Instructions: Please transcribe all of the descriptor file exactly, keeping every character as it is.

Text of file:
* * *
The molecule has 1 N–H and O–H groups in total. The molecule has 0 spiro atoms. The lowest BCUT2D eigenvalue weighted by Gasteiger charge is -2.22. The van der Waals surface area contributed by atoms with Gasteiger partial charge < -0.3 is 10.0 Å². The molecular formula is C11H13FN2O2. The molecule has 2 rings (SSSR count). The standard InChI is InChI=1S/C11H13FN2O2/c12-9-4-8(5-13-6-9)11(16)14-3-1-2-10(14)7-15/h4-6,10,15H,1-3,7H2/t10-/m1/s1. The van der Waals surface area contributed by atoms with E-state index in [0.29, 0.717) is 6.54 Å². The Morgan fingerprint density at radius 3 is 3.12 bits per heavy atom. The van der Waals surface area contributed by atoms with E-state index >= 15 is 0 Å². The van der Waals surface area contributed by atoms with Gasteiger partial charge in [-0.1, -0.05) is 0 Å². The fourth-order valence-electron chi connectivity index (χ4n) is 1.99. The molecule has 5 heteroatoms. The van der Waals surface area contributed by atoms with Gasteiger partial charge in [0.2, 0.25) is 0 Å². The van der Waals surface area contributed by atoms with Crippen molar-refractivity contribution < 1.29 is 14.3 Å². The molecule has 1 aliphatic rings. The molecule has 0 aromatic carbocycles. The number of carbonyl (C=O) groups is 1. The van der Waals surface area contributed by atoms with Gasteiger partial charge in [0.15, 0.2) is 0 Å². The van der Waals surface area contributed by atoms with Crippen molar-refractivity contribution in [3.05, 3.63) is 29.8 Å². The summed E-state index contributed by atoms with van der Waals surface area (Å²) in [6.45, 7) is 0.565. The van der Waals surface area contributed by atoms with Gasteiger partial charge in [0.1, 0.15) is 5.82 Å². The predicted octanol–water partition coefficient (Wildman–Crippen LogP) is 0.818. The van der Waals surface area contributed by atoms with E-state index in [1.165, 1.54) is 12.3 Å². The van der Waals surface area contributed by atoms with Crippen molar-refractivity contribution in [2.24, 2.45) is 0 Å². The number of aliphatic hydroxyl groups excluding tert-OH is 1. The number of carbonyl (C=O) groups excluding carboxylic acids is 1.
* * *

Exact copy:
The molecule has 1 N–H and O–H groups in total. The molecule has 0 spiro atoms. The lowest BCUT2D eigenvalue weighted by Gasteiger charge is -2.22. The van der Waals surface area contributed by atoms with Gasteiger partial charge < -0.3 is 10.0 Å². The molecular formula is C11H13FN2O2. The molecule has 2 rings (SSSR count). The standard InChI is InChI=1S/C11H13FN2O2/c12-9-4-8(5-13-6-9)11(16)14-3-1-2-10(14)7-15/h4-6,10,15H,1-3,7H2/t10-/m1/s1. The van der Waals surface area contributed by atoms with E-state index in [0.29, 0.717) is 6.54 Å². The Morgan fingerprint density at radius 3 is 3.12 bits per heavy atom. The van der Waals surface area contributed by atoms with E-state index >= 15 is 0 Å². The van der Waals surface area contributed by atoms with Gasteiger partial charge in [-0.1, -0.05) is 0 Å². The fourth-order valence-electron chi connectivity index (χ4n) is 1.99. The molecule has 5 heteroatoms. The van der Waals surface area contributed by atoms with Gasteiger partial charge in [0.2, 0.25) is 0 Å². The van der Waals surface area contributed by atoms with Crippen molar-refractivity contribution < 1.29 is 14.3 Å². The molecule has 1 aliphatic rings. The molecule has 0 aromatic carbocycles. The number of carbonyl (C=O) groups is 1. The van der Waals surface area contributed by atoms with Gasteiger partial charge in [0.15, 0.2) is 0 Å². The van der Waals surface area contributed by atoms with Crippen molar-refractivity contribution in [3.05, 3.63) is 29.8 Å². The summed E-state index contributed by atoms with van der Waals surface area (Å²) in [6.45, 7) is 0.565. The van der Waals surface area contributed by atoms with Gasteiger partial charge in [0.1, 0.15) is 5.82 Å². The predicted octanol–water partition coefficient (Wildman–Crippen LogP) is 0.818. The van der Waals surface area contributed by atoms with E-state index in [1.165, 1.54) is 12.3 Å². The van der Waals surface area contributed by atoms with Crippen molar-refractivity contribution in [2.24, 2.45) is 0 Å². The number of aliphatic hydroxyl groups excluding tert-OH is 1. The number of carbonyl (C=O) groups excluding carboxylic acids is 1.